Tuesday, September 13, 2011

Reflecting Absence (of Gravity)

J.M.J. + O.B.T. + M.G.R.* 

As I was reflecting upon the WTC 9/11 Memorial Reflecting Pools that are formally called Reflecting Absence, I couldn't help but make the connection to another "ground zero", the Holy Sepulchre—Jesus' tomb in Jerusalem. 

This following article that I found at
goes a long way toward explaining this reflection:

An Easter Surprise:

A Quantum Hologram
of Christ's Resurrection?
by Chuck Missler

The Most Studied Artifact in History

The Shroud of Turin is arguably the single most studied artifact in human history. It is a piece of ancient linen measuring 14 feet 3 inches long by 3 feet 7 inches wide. The bloodstained surface of the Shroud is marked with a negative image of the undistorted front and back sides of a naked man who appears to have been severely beaten and crucified—an ancient Roman form of torture and execution.

For centuries, based on the Gospel accounts, many Christians have believed that Christ’s body was wrapped in the Shroud when He was placed in a borrowed tomb in Jerusalem 2000 years ago.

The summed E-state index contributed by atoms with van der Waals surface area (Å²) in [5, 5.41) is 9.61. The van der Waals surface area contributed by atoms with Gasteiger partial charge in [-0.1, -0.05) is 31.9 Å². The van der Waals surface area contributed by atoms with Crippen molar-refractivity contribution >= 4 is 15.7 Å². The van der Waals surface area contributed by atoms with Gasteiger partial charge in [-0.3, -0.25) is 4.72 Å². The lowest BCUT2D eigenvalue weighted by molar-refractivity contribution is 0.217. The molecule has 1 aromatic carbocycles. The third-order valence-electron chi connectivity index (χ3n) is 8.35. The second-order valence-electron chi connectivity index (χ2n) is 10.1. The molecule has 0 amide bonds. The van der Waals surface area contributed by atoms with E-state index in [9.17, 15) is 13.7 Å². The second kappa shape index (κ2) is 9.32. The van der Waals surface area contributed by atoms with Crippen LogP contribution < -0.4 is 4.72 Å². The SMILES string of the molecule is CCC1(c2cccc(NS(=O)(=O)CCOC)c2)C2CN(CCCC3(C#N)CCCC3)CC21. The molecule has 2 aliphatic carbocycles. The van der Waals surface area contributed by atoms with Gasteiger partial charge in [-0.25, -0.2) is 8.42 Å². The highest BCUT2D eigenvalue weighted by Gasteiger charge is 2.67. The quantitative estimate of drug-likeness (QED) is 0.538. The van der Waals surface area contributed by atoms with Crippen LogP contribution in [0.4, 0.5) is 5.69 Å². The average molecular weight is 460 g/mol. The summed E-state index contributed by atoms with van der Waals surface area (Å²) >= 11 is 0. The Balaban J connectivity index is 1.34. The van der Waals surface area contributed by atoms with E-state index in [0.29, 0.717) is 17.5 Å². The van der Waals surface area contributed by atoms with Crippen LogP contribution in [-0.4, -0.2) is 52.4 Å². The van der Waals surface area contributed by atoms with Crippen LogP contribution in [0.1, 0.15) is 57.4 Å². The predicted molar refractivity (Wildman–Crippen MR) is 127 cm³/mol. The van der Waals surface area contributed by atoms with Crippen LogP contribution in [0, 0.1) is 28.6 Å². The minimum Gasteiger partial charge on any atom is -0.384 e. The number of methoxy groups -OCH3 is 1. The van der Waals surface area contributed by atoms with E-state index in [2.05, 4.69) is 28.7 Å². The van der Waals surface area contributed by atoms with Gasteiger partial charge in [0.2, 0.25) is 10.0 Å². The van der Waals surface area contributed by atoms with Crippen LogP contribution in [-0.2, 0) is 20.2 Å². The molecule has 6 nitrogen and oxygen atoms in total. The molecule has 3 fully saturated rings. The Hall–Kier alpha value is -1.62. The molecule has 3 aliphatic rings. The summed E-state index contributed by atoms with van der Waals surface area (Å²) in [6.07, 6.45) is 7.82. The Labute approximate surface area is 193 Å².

In 2004, Dame Piczek became fascinated by the total absence of distortion of the Shroud image, a physical impossibility if the body had been lying on solid rock. Piczek’s work strongly suggests that the image of Jesus was projected as a quantum hologram onto the cloth as His body underwent the process of Resurrection.

“The entire Resurrection process is akin to the Big Bang creation of the universe when something was created from nothing,” explains Piczek. “You can read the science of the Shroud, such as total lack of gravity, lack of entropy (without gravitational collapse), no time, no space—it conforms to no known law of physics.”

Dame Piczek created a one-fourth size sculpture of the man in the Shroud. When viewed from the side, it appears as if the man is suspended in mid air (see graphic, below), indicating that the image defies previously accepted science. The phenomenon of the image brings us to a true event horizon, a moment when all of the laws of physics change drastically.

Dame Piczek contends that the image was created in an infinitesimally small fraction of a second and its formation was absent of the effects of gravity.

The Physics Behind the Holographic Image

Dame Piczek explains the complicated physics behind the image on the Shroud: “As quantum time collapses to absolute zero (time stopped moving) in the tomb of Christ, the two event horizons (one stopping events from above and the other stopping the events from below at the moment of the zero time collapse) going through the body get infinitely close to each other and eliminate each other (causing the image to print itself on the two sides of the Shroud).

In general relativity, an event horizon is a boundary in space-time, most often an area surrounding a black hole, beyond which events cannot affect an outside observer. Light emitted from beyond the horizon can never reach the observer, and anything that passes through the horizon from the observer’s side appears to freeze in place.